I always thought goaltending would do Colorado in. While Darcy Kuemper wasn’t exactly a train wreck or anything like that – he wasn’t the reason why Colorado won the Cup either.

And similar to my thoughts on the Rangers, thoughts that not many are echoing about Colorado – the Avalanche, like any Stanley Cup champion, had a ton of breaks along the way.

Those breaks? The fact that they saw a back-up goaltender in Nashville during the first round, another back-up during the second round against St. Louis, and then played against the worst starting playoff goaltender of the league, Mike Smith, during the Western Conference Final.

And oh yeah – the Rangers softened the Lightning up during the Eastern Conference Final too! (Yes, I’m joking, but let me have my moment here!)

While I didn’t see the Avalanche winning the Stanley Cup (and for what it’s worth, I always try to pick dark-horses instead of favorites anyway), I’m glad that they did. As a result of the total goals scored in the series (20-15), I hit my bar’s Stanley Cup pool – a sweet $700 return on a $10 investment! (I was box #99 – a tribute to Wayne Gretzky!)

Without question, the 2021-22 Avalanche were dominant and played both a brand and style of hockey (and at an elite level to boot) that no team in the league could match. Very rarely do you see a team combine speed, power, skill, offense, defense and special teams in the way that they did, as they looked like one of the old Montreal dynasty teams from many years ago.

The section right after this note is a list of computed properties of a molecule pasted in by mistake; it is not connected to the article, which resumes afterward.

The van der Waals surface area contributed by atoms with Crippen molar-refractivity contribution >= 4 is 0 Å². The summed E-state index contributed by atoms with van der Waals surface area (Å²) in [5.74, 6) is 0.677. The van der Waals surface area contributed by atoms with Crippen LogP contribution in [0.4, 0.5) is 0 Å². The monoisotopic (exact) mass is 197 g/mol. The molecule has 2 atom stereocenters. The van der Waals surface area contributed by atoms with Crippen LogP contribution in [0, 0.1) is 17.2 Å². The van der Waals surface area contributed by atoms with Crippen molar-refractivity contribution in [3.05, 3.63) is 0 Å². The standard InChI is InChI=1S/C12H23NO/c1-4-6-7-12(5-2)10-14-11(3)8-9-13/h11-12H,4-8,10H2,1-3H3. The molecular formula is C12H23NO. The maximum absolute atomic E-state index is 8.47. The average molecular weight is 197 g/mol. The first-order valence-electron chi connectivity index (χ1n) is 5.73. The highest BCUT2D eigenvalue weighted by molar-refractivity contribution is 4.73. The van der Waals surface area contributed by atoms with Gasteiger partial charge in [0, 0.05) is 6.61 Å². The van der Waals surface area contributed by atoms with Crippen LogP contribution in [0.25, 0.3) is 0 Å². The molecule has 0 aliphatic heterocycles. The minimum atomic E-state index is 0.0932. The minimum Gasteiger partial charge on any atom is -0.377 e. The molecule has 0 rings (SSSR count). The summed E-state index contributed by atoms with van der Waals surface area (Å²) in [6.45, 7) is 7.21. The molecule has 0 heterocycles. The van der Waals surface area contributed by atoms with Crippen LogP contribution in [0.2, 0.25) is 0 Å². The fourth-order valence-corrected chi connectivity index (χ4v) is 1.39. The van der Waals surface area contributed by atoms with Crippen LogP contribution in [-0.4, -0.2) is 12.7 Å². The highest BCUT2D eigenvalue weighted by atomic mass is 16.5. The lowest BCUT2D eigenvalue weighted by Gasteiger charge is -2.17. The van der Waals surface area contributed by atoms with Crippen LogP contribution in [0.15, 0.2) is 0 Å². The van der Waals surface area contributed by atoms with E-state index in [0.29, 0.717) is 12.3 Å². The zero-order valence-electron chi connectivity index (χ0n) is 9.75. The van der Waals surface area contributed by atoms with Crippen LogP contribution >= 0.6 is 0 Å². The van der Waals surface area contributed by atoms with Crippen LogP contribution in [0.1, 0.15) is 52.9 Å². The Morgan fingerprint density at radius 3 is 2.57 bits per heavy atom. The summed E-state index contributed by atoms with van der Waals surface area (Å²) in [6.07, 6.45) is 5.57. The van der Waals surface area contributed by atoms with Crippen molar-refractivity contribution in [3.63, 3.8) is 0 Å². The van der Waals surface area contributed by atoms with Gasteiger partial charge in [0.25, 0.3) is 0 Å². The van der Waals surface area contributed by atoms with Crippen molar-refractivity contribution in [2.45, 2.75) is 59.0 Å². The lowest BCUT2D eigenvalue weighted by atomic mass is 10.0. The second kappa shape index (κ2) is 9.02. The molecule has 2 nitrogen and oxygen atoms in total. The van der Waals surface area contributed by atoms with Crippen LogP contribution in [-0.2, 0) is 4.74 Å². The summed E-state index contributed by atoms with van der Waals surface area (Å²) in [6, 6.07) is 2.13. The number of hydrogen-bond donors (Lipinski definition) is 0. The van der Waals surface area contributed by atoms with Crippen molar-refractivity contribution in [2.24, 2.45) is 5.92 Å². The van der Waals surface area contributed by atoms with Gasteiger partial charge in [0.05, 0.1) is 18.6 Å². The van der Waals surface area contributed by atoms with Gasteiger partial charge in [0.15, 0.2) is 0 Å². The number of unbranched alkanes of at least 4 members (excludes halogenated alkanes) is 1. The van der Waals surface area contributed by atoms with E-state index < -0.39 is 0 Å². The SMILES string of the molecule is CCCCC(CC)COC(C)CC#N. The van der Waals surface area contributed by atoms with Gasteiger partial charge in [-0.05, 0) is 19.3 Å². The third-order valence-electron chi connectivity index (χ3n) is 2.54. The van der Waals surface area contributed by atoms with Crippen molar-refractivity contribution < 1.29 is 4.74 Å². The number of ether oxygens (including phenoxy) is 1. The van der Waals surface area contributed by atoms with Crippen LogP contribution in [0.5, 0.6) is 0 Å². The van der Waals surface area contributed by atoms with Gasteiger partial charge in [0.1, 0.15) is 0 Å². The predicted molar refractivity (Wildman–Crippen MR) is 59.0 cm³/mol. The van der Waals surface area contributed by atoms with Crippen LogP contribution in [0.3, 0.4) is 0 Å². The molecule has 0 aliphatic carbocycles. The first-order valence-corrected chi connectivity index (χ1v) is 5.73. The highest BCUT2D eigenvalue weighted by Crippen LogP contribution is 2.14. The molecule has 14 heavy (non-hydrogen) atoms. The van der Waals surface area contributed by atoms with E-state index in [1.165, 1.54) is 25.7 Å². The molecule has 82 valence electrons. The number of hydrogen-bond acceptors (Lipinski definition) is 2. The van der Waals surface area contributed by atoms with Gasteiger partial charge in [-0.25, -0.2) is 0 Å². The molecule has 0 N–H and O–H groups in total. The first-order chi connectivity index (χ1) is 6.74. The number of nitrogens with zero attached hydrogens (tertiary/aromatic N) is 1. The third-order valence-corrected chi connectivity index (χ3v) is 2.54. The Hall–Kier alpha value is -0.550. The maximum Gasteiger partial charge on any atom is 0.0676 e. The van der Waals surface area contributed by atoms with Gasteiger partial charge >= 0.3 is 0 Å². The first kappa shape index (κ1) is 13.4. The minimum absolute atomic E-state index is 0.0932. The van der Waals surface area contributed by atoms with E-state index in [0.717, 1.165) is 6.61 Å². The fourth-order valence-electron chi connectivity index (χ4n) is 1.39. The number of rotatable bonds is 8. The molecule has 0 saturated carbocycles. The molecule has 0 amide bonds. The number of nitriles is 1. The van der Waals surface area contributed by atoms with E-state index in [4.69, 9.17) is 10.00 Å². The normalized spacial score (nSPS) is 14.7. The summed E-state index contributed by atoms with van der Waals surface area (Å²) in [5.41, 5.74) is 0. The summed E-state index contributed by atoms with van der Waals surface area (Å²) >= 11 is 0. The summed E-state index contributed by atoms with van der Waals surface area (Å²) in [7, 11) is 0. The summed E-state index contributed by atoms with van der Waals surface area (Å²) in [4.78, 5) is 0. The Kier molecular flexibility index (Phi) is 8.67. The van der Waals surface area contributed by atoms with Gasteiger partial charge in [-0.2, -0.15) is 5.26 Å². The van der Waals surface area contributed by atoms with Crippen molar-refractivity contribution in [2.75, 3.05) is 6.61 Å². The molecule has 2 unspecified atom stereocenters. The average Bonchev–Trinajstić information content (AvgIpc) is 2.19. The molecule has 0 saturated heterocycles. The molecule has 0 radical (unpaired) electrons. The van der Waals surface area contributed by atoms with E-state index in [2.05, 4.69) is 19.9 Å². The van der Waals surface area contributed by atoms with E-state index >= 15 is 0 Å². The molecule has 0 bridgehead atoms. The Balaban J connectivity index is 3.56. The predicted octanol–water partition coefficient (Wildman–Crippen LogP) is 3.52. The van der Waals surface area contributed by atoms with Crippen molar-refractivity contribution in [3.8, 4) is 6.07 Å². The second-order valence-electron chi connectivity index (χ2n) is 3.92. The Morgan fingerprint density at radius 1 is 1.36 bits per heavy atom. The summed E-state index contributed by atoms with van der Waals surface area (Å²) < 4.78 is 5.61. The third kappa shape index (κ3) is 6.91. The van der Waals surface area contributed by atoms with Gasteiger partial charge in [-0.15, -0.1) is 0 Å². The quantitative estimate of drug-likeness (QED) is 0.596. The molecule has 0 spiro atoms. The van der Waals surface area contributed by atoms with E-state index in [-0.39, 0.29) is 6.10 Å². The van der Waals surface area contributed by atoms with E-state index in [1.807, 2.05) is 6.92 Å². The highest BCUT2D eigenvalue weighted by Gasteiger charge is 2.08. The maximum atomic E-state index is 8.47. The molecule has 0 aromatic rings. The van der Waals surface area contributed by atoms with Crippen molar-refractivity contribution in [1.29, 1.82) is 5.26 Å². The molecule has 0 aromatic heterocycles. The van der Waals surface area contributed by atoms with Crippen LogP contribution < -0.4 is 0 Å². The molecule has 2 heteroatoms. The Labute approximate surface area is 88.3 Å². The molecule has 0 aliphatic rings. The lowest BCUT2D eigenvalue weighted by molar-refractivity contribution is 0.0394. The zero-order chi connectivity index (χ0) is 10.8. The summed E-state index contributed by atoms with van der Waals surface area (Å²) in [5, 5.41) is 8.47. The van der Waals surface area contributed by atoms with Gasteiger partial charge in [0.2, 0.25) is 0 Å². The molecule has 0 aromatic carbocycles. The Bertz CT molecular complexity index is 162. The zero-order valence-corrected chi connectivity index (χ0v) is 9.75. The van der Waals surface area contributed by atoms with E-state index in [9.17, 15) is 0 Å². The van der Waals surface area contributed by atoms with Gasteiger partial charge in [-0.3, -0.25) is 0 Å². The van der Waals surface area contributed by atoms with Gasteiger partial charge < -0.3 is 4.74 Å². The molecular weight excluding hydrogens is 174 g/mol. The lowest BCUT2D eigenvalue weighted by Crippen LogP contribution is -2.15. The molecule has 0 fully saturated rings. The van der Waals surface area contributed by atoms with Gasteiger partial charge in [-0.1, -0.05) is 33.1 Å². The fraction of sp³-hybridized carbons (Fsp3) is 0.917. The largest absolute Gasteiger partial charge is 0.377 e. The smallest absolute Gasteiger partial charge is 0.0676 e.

Simply put – they were a machine.

Similar to the now former champions, it’s going to be a shame to see Colorado receive punishment for winning the Stanley Cup, via the salary cap. I’ll save you from my 987678678679689696th rant about the salary cap, but I just hate, hate, and did I mention hate, how teams are punished for drafting well. A Larry Bird rule/salary cap clause is long overdue – pandemic losses be damned.

And for all the Ranger fans who cursed out both Jack Johnson and his mother (well I guess she deserves such venom), how do you like Double J now?